Time to Leave Monotone Behind?
rekkanoryo at rekkanoryo.org
Wed Jan 19 00:16:48 EST 2011
On 01/18/2011 02:45 PM, Sadrul Habib Chowdhury wrote:
> I am mostly OK with any choice, mtn/hg/git. I am currently familiar
> with mtn/git, and it doesn't appear learning hg will be too much of a
> trouble. I have some personal branches in mtn, and a script for
> migrating those into corresponding hg branches would be useful for me
> (I suspect for other folks as well).
You'll find hg very familiar since you're already familiar with both mtn and
git. There are a few oddities here and there, but that comes with the territory
of changing tools. Mainly it's just remembering to type the right command--I
often still find myself typing 'mtn' in my own hg trees. I've found it helpful
to use a few extensions, too.
You *should* be able to just use 'hg convert' without any special patches to do
that. The convert extension should analyze your mtn database and determine what
revs need to be converted, then do the conversion. Of course, you'd need to use
the branchmap and authormap files from the repo I linked at the start of this
thread so that the appropriate mappings happen. Otherwise you could end up
duplicating a ton of history.
> I am curious about the 'subrepo' thing. Would it allow someone to
> checkout only libpurple, for example? Can subrepos depend on each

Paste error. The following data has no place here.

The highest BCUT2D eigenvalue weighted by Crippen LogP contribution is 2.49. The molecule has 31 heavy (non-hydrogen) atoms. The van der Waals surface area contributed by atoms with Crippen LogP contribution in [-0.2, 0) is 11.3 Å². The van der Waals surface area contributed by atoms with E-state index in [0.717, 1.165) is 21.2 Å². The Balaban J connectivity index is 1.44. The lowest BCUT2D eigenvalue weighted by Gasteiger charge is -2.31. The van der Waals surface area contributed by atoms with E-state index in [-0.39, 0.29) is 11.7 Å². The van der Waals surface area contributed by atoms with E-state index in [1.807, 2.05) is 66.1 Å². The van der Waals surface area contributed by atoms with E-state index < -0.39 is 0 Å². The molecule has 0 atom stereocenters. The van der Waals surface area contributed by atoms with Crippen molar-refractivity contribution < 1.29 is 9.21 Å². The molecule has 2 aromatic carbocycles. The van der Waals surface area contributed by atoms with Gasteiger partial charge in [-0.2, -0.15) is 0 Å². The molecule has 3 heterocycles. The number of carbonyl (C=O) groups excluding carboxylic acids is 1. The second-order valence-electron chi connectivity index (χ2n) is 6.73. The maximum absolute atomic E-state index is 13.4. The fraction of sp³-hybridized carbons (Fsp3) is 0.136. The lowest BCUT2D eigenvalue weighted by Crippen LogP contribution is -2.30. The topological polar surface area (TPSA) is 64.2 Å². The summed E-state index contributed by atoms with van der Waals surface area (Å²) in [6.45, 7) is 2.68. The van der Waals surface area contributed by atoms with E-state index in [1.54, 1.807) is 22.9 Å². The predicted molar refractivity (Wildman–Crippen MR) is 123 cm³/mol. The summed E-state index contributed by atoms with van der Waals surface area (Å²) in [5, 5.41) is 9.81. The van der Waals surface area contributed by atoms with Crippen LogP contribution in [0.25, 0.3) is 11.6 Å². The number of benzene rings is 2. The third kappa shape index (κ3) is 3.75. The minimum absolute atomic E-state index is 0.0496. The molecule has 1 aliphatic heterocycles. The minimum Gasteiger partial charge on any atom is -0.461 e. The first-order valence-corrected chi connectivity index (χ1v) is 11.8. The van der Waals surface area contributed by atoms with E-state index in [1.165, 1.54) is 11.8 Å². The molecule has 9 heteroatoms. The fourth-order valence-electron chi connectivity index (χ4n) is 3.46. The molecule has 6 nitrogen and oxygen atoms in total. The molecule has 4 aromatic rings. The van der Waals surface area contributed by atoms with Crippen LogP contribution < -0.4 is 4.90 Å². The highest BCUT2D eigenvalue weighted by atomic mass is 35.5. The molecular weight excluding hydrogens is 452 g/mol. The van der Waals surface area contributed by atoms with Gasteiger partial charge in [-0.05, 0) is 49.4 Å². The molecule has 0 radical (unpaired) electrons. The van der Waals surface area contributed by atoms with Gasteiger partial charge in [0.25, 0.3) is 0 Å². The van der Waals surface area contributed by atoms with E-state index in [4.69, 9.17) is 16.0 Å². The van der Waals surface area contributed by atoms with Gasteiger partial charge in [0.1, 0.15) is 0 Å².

> other (e.g. subrepo 'finch' depends on 'libgnt' and 'libpurple'
> subrepos, so that checking out 'finch' also automatically checks out
> 'libgnt' and 'libpurple' etc.)?
The subrepo extension will recurse, to some extent. It's all handled in a
versioned .hgsub file in each repo. In a subrepo setup you might have something
| `-- libgnt
In this case TopLevelRepo would reference libpurple, finch, pidgin, and po in
its .hgsub file. The finch repo would reference libgnt in its .hgsub. When you
check out TopLevelRepo, then update along a branch (say, default), hg will pull
and update to specified revisions of the subrepos. (One thing I didn't realize
until tonight is that subrepos don't automatically update--you have to update to
a newer rev on the subrepo then commit on the parent repo to update the ref.)
Now, we *could* arrange things like this:
In this case, obviously there wouldn't be an all-encompassing top-level repo to
contend with, but the other pitfalls still apply.
Splitting out the tree into multiple repos and stitching them together as
subrepos would almost necessitate that we leave our history behind and start
with fresh repos. Otherwise, we'd end up with five repos that are each 215 MB,
thus being far *worse* than our existing mtn setup.
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